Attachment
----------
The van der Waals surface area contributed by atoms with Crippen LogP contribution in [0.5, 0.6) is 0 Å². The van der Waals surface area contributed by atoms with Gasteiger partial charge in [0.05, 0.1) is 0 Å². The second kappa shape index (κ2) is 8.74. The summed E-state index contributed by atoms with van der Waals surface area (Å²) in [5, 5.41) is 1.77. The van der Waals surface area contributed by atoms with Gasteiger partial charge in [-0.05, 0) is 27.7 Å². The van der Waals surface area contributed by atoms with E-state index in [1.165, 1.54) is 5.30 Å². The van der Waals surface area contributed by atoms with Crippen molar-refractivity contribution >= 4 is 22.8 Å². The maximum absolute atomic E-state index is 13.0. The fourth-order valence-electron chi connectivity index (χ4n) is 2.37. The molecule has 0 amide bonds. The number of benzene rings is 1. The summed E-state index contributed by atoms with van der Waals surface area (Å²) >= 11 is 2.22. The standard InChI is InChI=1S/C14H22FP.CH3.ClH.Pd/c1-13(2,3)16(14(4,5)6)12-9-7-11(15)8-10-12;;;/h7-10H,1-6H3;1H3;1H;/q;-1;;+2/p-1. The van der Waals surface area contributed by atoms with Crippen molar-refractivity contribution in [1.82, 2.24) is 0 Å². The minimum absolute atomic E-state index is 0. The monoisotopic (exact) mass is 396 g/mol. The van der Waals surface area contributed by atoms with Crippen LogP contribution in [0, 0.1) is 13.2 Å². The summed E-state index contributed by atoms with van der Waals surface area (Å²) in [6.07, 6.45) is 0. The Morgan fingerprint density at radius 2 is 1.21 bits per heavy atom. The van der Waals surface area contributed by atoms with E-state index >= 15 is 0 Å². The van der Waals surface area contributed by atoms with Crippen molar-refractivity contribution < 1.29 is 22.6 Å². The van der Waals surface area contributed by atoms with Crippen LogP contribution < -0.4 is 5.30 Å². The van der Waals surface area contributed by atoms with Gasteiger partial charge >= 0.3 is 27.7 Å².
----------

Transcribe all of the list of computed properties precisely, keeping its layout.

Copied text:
The van der Waals surface area contributed by atoms with Crippen LogP contribution in [0.5, 0.6) is 0 Å². The van der Waals surface area contributed by atoms with Gasteiger partial charge in [0.05, 0.1) is 0 Å². The second kappa shape index (κ2) is 8.74. The summed E-state index contributed by atoms with van der Waals surface area (Å²) in [5, 5.41) is 1.77. The van der Waals surface area contributed by atoms with Gasteiger partial charge in [-0.05, 0) is 27.7 Å². The van der Waals surface area contributed by atoms with E-state index in [1.165, 1.54) is 5.30 Å². The van der Waals surface area contributed by atoms with Crippen molar-refractivity contribution >= 4 is 22.8 Å². The maximum absolute atomic E-state index is 13.0. The fourth-order valence-electron chi connectivity index (χ4n) is 2.37. The molecule has 0 amide bonds. The number of benzene rings is 1. The summed E-state index contributed by atoms with van der Waals surface area (Å²) >= 11 is 2.22. The standard InChI is InChI=1S/C14H22FP.CH3.ClH.Pd/c1-13(2,3)16(14(4,5)6)12-9-7-11(15)8-10-12;;;/h7-10H,1-6H3;1H3;1H;/q;-1;;+2/p-1. The van der Waals surface area contributed by atoms with Crippen molar-refractivity contribution in [1.82, 2.24) is 0 Å². The minimum absolute atomic E-state index is 0. The monoisotopic (exact) mass is 396 g/mol. The van der Waals surface area contributed by atoms with Crippen LogP contribution in [0, 0.1) is 13.2 Å². The summed E-state index contributed by atoms with van der Waals surface area (Å²) in [6.07, 6.45) is 0. The Morgan fingerprint density at radius 2 is 1.21 bits per heavy atom. The van der Waals surface area contributed by atoms with E-state index >= 15 is 0 Å². The van der Waals surface area contributed by atoms with Crippen molar-refractivity contribution < 1.29 is 22.6 Å². The van der Waals surface area contributed by atoms with Crippen LogP contribution < -0.4 is 5.30 Å². The van der Waals surface area contributed by atoms with Gasteiger partial charge >= 0.3 is 27.7 Å².